The Canadian government is fond of boasting that its controls on weapons exports are among the strongest in the world, but bragging rights may soon go to Sweden, where legislators are readying new restrictions that could curb arms sales to non-democratic nations.
The rigour and effectiveness of Canada's approval process for military exports was called into question this year after Foreign Affairs Minister Stéphane Dion in April approved permits to ship the bulk of a controversial $15-billion combat vehicle deal to Saudi Arabia, a country with an abysmal human rights record.
Mr. Dion, who said the Liberals had no choice but to honour a deal signed by the Conservatives, is promising more "openness, transparency and rigour" in future contracts.
Arms-control advocates say the government should look to Sweden for inspiration.
"If the government is serious about improving the regulation of Canadian arms exports, it should look closely at – and perhaps even aim to improve upon – states like Sweden that are leading the way," said Ken Epps, a senior researcher with Project Ploughshares, a disarmament group in Waterloo, Ont., that is an agency of the Canadian Council of Churches and tracks arms shipments.
Saudi Arabia, an absolute monarchy, would likely find it hard to qualify for Swedish military exports if Stockholm adopts what has been proposed.
When it comes to Saudi Arabia, Sweden and Canada are heading in different directions.
U.S. defence contractor General Dynamics Land Systems is preparing fighting vehicles in London, Ont., for shipment to Riyadh this year. It is Canada's largest advanced manufacturing export contract ever, Ottawa says. As well, Mr. Dion is headed to Saudi Arabia next week to talk strategy with Arab states on combatting groups such as Islamic State.
In Sweden, new sales of military goods to Saudi Arabia appear to be on the wane since March, 2015, when the Social Democratic government cancelled a defence co-operation agreement with Riyadh in a dispute over human rights with the Mideast country. Swedish Foreign Minister Margot Wallstrom, who has vowed to enact a feminist foreign policy, publicly criticized Saudi Arabia for banning women from driving and violating their rights. She also called the flogging of blogger Raif Badawi "medieval."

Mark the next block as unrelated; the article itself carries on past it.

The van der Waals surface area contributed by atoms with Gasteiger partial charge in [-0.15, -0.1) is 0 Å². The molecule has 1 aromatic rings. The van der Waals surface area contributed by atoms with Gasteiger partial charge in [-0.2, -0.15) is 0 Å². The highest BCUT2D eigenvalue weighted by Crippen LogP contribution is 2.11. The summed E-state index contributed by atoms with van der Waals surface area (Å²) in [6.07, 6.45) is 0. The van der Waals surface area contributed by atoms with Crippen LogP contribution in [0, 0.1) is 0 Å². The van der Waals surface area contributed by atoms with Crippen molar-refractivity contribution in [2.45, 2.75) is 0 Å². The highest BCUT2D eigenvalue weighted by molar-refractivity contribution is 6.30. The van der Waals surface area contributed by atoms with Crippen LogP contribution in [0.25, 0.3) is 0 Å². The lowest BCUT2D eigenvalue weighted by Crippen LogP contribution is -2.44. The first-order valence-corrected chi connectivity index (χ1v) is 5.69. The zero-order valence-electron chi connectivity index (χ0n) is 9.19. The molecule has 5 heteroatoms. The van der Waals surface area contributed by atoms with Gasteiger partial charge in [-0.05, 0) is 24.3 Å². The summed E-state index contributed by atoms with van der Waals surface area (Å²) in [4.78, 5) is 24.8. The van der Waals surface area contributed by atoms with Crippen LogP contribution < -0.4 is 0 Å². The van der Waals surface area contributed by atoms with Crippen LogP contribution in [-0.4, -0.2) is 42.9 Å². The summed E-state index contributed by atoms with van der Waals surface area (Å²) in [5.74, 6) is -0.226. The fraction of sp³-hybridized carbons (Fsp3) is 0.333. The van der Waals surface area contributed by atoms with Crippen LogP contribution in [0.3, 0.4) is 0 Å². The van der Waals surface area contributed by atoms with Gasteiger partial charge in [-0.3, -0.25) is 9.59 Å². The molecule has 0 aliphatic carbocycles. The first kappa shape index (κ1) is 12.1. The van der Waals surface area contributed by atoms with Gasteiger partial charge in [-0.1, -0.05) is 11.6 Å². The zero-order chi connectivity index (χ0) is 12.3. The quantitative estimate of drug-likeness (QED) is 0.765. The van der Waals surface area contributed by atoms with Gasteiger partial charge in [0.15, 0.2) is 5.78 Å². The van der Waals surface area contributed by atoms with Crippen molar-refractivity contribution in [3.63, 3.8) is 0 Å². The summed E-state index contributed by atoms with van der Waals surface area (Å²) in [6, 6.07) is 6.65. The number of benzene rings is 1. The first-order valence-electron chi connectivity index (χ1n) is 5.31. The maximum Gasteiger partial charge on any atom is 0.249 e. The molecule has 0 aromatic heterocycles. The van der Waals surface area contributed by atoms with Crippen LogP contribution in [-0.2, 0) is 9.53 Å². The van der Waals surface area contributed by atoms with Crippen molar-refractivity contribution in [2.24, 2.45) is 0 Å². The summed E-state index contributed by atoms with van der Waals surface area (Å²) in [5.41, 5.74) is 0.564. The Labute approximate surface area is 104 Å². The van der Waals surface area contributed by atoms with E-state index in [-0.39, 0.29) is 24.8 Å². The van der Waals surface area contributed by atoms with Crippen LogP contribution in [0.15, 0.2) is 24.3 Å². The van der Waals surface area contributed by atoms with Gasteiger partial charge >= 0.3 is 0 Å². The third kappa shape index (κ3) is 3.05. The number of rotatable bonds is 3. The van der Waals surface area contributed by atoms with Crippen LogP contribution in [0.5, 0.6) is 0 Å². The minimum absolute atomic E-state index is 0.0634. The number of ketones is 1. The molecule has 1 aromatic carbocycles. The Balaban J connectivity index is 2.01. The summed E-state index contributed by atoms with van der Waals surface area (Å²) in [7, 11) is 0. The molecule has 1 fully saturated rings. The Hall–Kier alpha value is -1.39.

Just months after the Stockholm-Riyadh fracas, an all-party committee of Swedish federal legislators recommended ambitious changes to the country's arms export controls in a report called Tightened Control on Exports of Military Equipment.
This included, most notably, making democracy a criterion for assessing which countries can receive Swedish-made military goods.
"A country's democratic status will be a central condition for an export permit," committee chairman Hans Wallmark told media last June when he presented the study.
A spokeswoman for Sweden's foreign ministry told The Globe and Mail that Stockholm is planning to unveil new legislation in response to this report by the spring or summer of 2017.
The legislators who drafted the Parliamentary report, including members of the governing party, acknowledge the proposals could mean more restrictions on where Sweden sells arms.
"This means that the potential markets for Swedish defence industry will diminish," Lena Hjelm-Wallen, deputy committee chairman and a former minister of foreign affairs, said last June. "That is the price we'll have to pay."
In Canada, the consensus among human-rights, development and arms-control groups is that the Canadian arms-control system failed on the Saudi deal. In an open letter last month to Prime Minister Justin Trudeau, they called the decision to award export permits "immoral and unethical."
Awarding permits is a vital step in sanctioning Canadian arms exports, and the decision is not supposed to be affected by whether a contract is already signed. It amounts to a judgment call by the Canadian government that the equipment will not be used against civilians in Saudi Arabia, a country that watchdog Freedom House ranks among the "worst of the worst" on human rights.
Canada's arms export rules require Ottawa to demonstrate "there is no reasonable risk" the goods shipped to human rights abusers might be used against civilians. But all the department of Global Affairs offered in the way of assurance on the Saudi deal was to say it was not aware of any evidence that combat vehicles exported to Riyadh in the past had been used to violate human rights.
The export deal was approved despite troubling signs in Saudi Arabia.